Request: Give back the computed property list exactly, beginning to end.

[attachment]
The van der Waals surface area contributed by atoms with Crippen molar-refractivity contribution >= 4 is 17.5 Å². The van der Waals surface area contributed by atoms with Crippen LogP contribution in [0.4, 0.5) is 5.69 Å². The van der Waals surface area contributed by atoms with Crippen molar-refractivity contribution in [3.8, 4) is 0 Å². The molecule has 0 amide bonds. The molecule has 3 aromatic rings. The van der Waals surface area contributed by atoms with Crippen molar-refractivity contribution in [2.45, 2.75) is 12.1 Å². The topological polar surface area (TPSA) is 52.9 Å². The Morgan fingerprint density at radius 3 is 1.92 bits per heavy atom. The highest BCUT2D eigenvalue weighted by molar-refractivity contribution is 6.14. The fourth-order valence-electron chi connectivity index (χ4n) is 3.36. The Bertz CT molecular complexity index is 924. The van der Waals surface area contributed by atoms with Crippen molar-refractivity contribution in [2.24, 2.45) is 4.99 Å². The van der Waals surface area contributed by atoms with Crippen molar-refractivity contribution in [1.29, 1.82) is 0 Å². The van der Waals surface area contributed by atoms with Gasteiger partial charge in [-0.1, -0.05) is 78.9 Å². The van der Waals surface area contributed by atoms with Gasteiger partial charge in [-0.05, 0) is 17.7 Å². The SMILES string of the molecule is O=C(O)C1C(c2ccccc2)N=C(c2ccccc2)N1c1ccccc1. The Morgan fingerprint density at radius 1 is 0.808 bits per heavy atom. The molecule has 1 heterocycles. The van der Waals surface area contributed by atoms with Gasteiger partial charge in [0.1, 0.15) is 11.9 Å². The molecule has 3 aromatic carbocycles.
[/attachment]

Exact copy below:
The van der Waals surface area contributed by atoms with Crippen molar-refractivity contribution >= 4 is 17.5 Å². The van der Waals surface area contributed by atoms with Crippen LogP contribution in [0.4, 0.5) is 5.69 Å². The van der Waals surface area contributed by atoms with Crippen molar-refractivity contribution in [3.8, 4) is 0 Å². The molecule has 0 amide bonds. The molecule has 3 aromatic rings. The van der Waals surface area contributed by atoms with Crippen molar-refractivity contribution in [2.45, 2.75) is 12.1 Å². The topological polar surface area (TPSA) is 52.9 Å². The Morgan fingerprint density at radius 3 is 1.92 bits per heavy atom. The highest BCUT2D eigenvalue weighted by molar-refractivity contribution is 6.14. The fourth-order valence-electron chi connectivity index (χ4n) is 3.36. The Bertz CT molecular complexity index is 924. The van der Waals surface area contributed by atoms with Crippen molar-refractivity contribution in [2.24, 2.45) is 4.99 Å². The van der Waals surface area contributed by atoms with Crippen molar-refractivity contribution in [1.29, 1.82) is 0 Å². The van der Waals surface area contributed by atoms with Gasteiger partial charge in [-0.1, -0.05) is 78.9 Å². The van der Waals surface area contributed by atoms with Gasteiger partial charge in [-0.05, 0) is 17.7 Å². The SMILES string of the molecule is O=C(O)C1C(c2ccccc2)N=C(c2ccccc2)N1c1ccccc1. The Morgan fingerprint density at radius 1 is 0.808 bits per heavy atom. The molecule has 1 heterocycles. The van der Waals surface area contributed by atoms with Gasteiger partial charge in [0.1, 0.15) is 11.9 Å². The molecule has 3 aromatic carbocycles.